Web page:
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Apr 10

Mental health and coping resources during COVID-19

Posted on April 10, 2020 at 2:50 pm by Nicole Acker

We are all concerned about the physical and mental well-being of our community. Physical health in regard to following health orders pertaining to the COVID-19/coronavirus pandemic has always been important. As we move into several weeks of the stay-at-home order, dealing with stress comes to the forefront, and psychological health is just as important. We appreciate the communities’ compliance with the stay-at-home orders issued by health officers and understand that staying inside for long periods of time causes restlessness, boredom, lack of social contact and restricts outdoor activities. 

Managing mental health during this time is just as vital to overall well-being as keeping physically healthy. This pandemic may be affecting your mental health causing stressors related to paying bills, fear of catching the virus, inundation of daily information and updates resulting in more restrictions and uncertainty, daily routine disruptions where work is done from home and kids are at home requiring schedule adjustments and possibly less structure. Several professional and practical resources are available to help manage and cope with emotional and mental health.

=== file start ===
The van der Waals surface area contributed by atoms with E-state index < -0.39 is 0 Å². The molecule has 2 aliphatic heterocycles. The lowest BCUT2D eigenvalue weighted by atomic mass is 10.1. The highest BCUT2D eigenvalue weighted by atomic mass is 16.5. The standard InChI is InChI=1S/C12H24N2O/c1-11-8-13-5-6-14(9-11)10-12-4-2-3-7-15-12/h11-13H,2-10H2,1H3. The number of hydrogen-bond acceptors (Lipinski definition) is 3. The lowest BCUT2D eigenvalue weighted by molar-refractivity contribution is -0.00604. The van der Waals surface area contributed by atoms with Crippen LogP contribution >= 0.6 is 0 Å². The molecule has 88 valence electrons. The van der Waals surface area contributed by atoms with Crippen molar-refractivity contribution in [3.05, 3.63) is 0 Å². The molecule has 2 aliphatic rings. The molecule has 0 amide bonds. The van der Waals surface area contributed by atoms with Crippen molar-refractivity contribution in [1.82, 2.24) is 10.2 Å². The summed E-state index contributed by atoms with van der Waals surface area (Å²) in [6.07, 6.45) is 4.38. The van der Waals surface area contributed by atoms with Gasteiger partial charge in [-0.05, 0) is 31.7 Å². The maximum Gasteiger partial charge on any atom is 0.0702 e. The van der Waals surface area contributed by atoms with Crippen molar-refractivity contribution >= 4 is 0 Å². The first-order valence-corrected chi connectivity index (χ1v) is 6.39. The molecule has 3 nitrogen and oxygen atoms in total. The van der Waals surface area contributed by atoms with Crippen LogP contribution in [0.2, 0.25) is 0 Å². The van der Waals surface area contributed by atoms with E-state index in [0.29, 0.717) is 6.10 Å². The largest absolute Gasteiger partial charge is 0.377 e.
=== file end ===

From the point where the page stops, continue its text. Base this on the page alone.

The California Surgeon General published a stress relief guide with things you can do every day, at home, to help support your mental and physical health, utilizing six key strategies:
  • Maintain supportive relationships
  • Engage in physical activity  
  • Get sufficient, high-quality sleep
  • Ensure you get proper nutrition 
  • Get mental health support
  • Practice mindfulness, for example meditation, yoga, or prayer
Together we can get through this health crisis by focusing on our physical and mental well-being.

There are many local resources available for coping with stress and mental health during this time of coronavirus (COVID-19) pandemic.

If you are in need of information, resources, an assessment and referral for mental health or substance use services call 2-1-1 or the BHRS Access Call Center: 1-(800) 686-0101, TDD: 1-(800) 943-2833

If you are experiencing a psychiatric emergency, call or text 9-1-1.